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Dec 31st 08 1:14 am
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by murrius » Dec 31st 08 1:14 am

I just drink the bubbles and throw the rest out. Is that wrong? :D

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Dec 31st 08 1:17 am
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by tenuki » Dec 31st 08 1:17 am

murrius wrote:I just drink the bubbles and throw the rest out. Is that wrong? :D
Bubble Tea!
Do something different, something different will happen. ( Gong Fu Garden )

Dec 31st 08 1:39 am
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by Proinsias » Dec 31st 08 1:39 am

I was approaching it as I game: What percentage of bubbles can I skim and still make it look effortless?

One day I'll be cool.

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by chamekke » Dec 31st 08 2:06 am

Chip wrote:
el padre wrote:I've never scraped off the bubbles, and there's noting wrong with me! :lol:
Could be a good poll! :lol:

Now I feel compelled to taste the bubbles.
I look forward to future reviews of the bubble flavours of various teas :)
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by Sydney » Dec 31st 08 2:13 am

pesky loquacious bubble bloggers!

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by thanks » Dec 31st 08 2:16 am

Proinsias wrote:I was approaching it as I game: What percentage of bubbles can I skim and still make it look effortless?

One day I'll be cool.
:lol: I actually laughed pretty hard at this.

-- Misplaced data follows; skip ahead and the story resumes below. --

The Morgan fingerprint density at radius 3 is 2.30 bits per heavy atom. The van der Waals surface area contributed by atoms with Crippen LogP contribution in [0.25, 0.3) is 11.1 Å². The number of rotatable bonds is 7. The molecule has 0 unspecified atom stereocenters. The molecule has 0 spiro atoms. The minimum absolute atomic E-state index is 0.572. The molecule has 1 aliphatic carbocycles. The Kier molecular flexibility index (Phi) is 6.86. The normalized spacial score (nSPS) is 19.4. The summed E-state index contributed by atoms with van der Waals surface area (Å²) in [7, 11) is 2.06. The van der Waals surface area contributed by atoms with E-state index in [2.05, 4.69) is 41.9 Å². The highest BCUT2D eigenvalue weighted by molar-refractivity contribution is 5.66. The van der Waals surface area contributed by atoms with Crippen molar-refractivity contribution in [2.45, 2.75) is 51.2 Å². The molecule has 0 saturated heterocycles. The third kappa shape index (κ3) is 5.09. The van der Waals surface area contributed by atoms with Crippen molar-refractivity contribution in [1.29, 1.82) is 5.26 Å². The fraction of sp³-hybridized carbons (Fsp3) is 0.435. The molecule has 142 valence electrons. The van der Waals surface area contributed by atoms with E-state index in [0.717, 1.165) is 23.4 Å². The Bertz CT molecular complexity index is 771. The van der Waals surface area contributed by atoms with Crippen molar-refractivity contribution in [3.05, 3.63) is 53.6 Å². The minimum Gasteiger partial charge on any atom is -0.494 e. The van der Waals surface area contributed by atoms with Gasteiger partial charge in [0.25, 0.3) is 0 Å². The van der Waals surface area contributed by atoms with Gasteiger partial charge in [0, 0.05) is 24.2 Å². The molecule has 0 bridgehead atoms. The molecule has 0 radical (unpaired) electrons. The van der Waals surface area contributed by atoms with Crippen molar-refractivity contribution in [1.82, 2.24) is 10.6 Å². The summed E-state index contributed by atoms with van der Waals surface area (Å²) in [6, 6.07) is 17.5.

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by Intuit » Jan 3rd 09 8:50 pm

*ding ding ding*

The correct answer was to remove the saponin salts that form from brewing tea in hard water. The 'scum' bubbles due to surface tension of the fatty acids released from teas. Amount depends on tea origin, age and processing, and source water quality used in brewing your tea.

I suppose the film interferes with fragrance released during infusion. It probably forms a sticky film that deposits on the interior surfaces of the pot and this might be difficult to remove if the water is very hard.

Mar 4th 20 7:10 am
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Re: Gongfu- bubble scraping... how come?

by Jian Lei » Mar 4th 20 7:10 am

I know this is a really old post - but here's my take.
Scraping off bubbles (which are caused by saponins IMHO), is necessary. The rinse with overflow is enough to remove any harsh saponin effect.

I personally think scraping developed as an aesthetic thing - the sound of a quality clay or porcelain pot is quite obvious.
Also a bit of theatrical 'business' to keep things interesting.

I personally never do it, as I can't abide the scraping sound, it sets my teeth on edge, and puts paid to any calm and enjoyment I otherwise gain. I'd never do it with guests anyway, as you have no way to know who will be jarred by the sound, and they'd probably never tell you.

If you rinse your leaves properly and make sure the pot overflows, you won't get bubbles unless the tea is particularly high in saponins... which would make it fairly unpalatable to me.
That's just my take, and I'm nobody in particular, so definitely not an expert, lol.